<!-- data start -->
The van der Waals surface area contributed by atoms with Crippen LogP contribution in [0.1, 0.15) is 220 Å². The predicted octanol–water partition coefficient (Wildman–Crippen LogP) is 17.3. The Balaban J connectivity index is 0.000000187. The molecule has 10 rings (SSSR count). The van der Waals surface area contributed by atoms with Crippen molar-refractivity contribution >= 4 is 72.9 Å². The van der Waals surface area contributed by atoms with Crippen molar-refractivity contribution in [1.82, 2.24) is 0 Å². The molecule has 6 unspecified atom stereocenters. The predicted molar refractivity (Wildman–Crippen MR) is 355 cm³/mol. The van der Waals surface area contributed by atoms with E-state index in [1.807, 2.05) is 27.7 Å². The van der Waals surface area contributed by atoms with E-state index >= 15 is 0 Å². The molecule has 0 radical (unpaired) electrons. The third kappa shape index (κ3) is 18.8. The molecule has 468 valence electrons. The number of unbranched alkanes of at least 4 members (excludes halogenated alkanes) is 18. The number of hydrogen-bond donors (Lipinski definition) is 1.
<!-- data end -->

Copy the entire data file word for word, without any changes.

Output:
The van der Waals surface area contributed by atoms with Crippen LogP contribution in [0.1, 0.15) is 220 Å². The predicted octanol–water partition coefficient (Wildman–Crippen LogP) is 17.3. The Balaban J connectivity index is 0.000000187. The molecule has 10 rings (SSSR count). The van der Waals surface area contributed by atoms with Crippen molar-refractivity contribution >= 4 is 72.9 Å². The van der Waals surface area contributed by atoms with Crippen molar-refractivity contribution in [1.82, 2.24) is 0 Å². The molecule has 6 unspecified atom stereocenters. The predicted molar refractivity (Wildman–Crippen MR) is 355 cm³/mol. The van der Waals surface area contributed by atoms with E-state index in [1.807, 2.05) is 27.7 Å². The van der Waals surface area contributed by atoms with E-state index >= 15 is 0 Å². The molecule has 0 radical (unpaired) electrons. The third kappa shape index (κ3) is 18.8. The molecule has 468 valence electrons. The number of unbranched alkanes of at least 4 members (excludes halogenated alkanes) is 18. The number of hydrogen-bond donors (Lipinski definition) is 1.